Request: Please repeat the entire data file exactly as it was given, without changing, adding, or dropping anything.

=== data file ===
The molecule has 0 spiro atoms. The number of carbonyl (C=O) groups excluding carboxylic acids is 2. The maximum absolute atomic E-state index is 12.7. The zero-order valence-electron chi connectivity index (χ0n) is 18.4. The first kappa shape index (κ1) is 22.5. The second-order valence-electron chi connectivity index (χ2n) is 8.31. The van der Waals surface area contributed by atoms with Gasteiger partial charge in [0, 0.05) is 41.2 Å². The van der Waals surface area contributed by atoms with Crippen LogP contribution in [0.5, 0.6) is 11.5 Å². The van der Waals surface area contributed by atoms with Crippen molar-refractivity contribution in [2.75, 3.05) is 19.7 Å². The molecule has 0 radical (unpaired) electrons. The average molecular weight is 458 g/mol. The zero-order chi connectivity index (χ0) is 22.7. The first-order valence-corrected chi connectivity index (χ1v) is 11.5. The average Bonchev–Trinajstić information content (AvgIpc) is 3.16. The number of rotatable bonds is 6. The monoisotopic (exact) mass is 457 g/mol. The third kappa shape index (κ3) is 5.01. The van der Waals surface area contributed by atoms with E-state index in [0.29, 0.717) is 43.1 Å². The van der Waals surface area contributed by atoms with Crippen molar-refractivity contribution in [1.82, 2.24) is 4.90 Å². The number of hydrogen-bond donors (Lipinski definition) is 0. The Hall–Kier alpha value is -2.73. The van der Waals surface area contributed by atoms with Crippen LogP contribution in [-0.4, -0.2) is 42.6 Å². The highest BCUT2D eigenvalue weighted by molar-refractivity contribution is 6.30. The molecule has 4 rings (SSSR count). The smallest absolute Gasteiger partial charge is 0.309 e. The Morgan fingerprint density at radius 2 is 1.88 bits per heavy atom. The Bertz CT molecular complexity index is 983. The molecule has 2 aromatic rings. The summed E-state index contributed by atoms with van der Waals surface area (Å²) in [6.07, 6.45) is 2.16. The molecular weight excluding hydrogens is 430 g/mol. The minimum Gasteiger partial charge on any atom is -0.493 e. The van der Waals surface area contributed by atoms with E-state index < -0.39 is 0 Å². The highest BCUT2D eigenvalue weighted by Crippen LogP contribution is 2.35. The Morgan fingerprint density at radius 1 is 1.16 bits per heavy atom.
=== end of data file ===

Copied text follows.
The molecule has 0 spiro atoms. The number of carbonyl (C=O) groups excluding carboxylic acids is 2. The maximum absolute atomic E-state index is 12.7. The zero-order valence-electron chi connectivity index (χ0n) is 18.4. The first kappa shape index (κ1) is 22.5. The second-order valence-electron chi connectivity index (χ2n) is 8.31. The van der Waals surface area contributed by atoms with Gasteiger partial charge in [0, 0.05) is 41.2 Å². The van der Waals surface area contributed by atoms with Crippen LogP contribution in [0.5, 0.6) is 11.5 Å². The van der Waals surface area contributed by atoms with Crippen molar-refractivity contribution in [2.75, 3.05) is 19.7 Å². The molecule has 0 radical (unpaired) electrons. The average molecular weight is 458 g/mol. The zero-order chi connectivity index (χ0) is 22.7. The first-order valence-corrected chi connectivity index (χ1v) is 11.5. The average Bonchev–Trinajstić information content (AvgIpc) is 3.16. The number of rotatable bonds is 6. The monoisotopic (exact) mass is 457 g/mol. The third kappa shape index (κ3) is 5.01. The van der Waals surface area contributed by atoms with E-state index in [0.29, 0.717) is 43.1 Å². The van der Waals surface area contributed by atoms with Crippen molar-refractivity contribution in [1.82, 2.24) is 4.90 Å². The number of hydrogen-bond donors (Lipinski definition) is 0. The Hall–Kier alpha value is -2.73. The van der Waals surface area contributed by atoms with Crippen LogP contribution in [-0.4, -0.2) is 42.6 Å². The highest BCUT2D eigenvalue weighted by molar-refractivity contribution is 6.30. The molecule has 4 rings (SSSR count). The smallest absolute Gasteiger partial charge is 0.309 e. The Morgan fingerprint density at radius 2 is 1.88 bits per heavy atom. The Bertz CT molecular complexity index is 983. The molecule has 2 aromatic rings. The summed E-state index contributed by atoms with van der Waals surface area (Å²) in [6.07, 6.45) is 2.16. The molecular weight excluding hydrogens is 430 g/mol. The minimum Gasteiger partial charge on any atom is -0.493 e. The van der Waals surface area contributed by atoms with E-state index < -0.39 is 0 Å². The highest BCUT2D eigenvalue weighted by Crippen LogP contribution is 2.35. The Morgan fingerprint density at radius 1 is 1.16 bits per heavy atom.